Two cases of rapidly progressive aortic stenosis in association with type II hyperlipidemias are presented. The first patient is a Hungarian male whose valvar aortic stenosis was detected at 5 years of age. He was examined because of xanthomatous skin lesions and familial hypercholesterolemia homozygous form was diagnosed. At 10 years of age an atherosclerotic plaque was removed from the orifice of the left coronary artery. After surgery, the patient was treated with low density lipoprotein (LDL) plasmapheresis to lower his serum cholesterol, however, due to progressive aortic stenosis surgical intervention was necessary one year later. This was followed by regular plasmapheresis with the heparin indicated extracorporeal LDL- Cholesterol precipitation (HELP) system. The second patient is an American female who was noted to have a markedly elevated serum cholesterol level at 8 years of age. Work-up revealed the diagnosis of type lib hyperlipoproteinemia homozygous form. At age 12 years a systolic murmur was detected and valvar aortic stenosis of moderate severity was diagnosed. Thirteen months later she developed exertional symptoms and underwent open aortic valve commisurotomy. The authors present these cases because of the unusual association of both diaseases, as just a single such case has been reported previously.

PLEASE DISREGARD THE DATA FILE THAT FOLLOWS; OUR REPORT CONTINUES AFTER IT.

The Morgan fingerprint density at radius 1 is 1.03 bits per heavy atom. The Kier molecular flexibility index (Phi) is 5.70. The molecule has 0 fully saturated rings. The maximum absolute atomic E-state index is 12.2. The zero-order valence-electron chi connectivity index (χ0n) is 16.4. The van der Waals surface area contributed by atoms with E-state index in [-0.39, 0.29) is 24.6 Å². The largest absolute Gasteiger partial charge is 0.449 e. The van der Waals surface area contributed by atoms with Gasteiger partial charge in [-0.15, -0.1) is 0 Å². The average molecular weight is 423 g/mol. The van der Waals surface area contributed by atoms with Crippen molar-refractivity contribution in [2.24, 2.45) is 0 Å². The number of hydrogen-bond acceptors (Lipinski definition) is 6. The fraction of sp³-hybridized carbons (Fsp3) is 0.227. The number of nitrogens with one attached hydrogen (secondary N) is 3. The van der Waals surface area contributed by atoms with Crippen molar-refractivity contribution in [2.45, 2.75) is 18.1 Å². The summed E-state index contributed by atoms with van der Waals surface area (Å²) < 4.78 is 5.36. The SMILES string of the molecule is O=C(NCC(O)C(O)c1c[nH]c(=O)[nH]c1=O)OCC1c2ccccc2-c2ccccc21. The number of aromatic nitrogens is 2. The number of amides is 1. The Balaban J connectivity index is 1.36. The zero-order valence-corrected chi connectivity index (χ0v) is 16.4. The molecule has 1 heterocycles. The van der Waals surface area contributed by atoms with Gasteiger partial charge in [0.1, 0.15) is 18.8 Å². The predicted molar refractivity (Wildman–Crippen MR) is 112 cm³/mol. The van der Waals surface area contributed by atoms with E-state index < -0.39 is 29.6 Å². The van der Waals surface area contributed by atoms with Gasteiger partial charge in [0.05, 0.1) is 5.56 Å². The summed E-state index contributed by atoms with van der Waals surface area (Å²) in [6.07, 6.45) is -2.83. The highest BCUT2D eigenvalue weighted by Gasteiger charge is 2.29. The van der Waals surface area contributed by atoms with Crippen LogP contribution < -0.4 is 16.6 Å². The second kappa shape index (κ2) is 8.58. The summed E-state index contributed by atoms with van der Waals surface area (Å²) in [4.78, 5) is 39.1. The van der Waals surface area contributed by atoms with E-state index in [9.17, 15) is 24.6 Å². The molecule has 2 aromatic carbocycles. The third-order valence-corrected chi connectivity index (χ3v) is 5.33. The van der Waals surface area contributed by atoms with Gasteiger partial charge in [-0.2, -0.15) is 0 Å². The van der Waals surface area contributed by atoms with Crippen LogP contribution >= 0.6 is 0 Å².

|Number of pages||4|
|Publication status||Published - Jan 1 2000|
- Aortic valve disease
- Familial hypercholesterolemia
ASJC Scopus subject areas
- Pediatrics, Perinatology, and Child Health